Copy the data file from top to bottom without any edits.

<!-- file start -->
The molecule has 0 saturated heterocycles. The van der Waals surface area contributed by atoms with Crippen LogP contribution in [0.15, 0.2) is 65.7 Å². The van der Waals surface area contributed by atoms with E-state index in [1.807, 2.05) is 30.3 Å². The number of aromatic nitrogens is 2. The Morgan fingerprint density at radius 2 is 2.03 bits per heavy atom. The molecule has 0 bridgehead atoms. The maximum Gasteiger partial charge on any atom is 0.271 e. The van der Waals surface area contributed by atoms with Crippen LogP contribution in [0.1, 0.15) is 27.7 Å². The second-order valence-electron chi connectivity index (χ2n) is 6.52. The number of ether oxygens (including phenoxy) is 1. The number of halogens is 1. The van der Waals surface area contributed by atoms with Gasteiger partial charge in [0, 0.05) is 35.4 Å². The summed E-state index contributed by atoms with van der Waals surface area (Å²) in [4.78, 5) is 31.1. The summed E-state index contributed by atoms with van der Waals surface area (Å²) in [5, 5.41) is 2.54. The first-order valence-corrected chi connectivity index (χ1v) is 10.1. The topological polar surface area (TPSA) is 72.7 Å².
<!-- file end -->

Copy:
The molecule has 0 saturated heterocycles. The van der Waals surface area contributed by atoms with Crippen LogP contribution in [0.15, 0.2) is 65.7 Å². The van der Waals surface area contributed by atoms with E-state index in [1.807, 2.05) is 30.3 Å². The number of aromatic nitrogens is 2. The Morgan fingerprint density at radius 2 is 2.03 bits per heavy atom. The molecule has 0 bridgehead atoms. The maximum Gasteiger partial charge on any atom is 0.271 e. The van der Waals surface area contributed by atoms with Crippen LogP contribution in [0.1, 0.15) is 27.7 Å². The second-order valence-electron chi connectivity index (χ2n) is 6.52. The number of ether oxygens (including phenoxy) is 1. The number of halogens is 1. The van der Waals surface area contributed by atoms with Gasteiger partial charge in [0, 0.05) is 35.4 Å². The summed E-state index contributed by atoms with van der Waals surface area (Å²) in [4.78, 5) is 31.1. The summed E-state index contributed by atoms with van der Waals surface area (Å²) in [5, 5.41) is 2.54. The first-order valence-corrected chi connectivity index (χ1v) is 10.1. The topological polar surface area (TPSA) is 72.7 Å².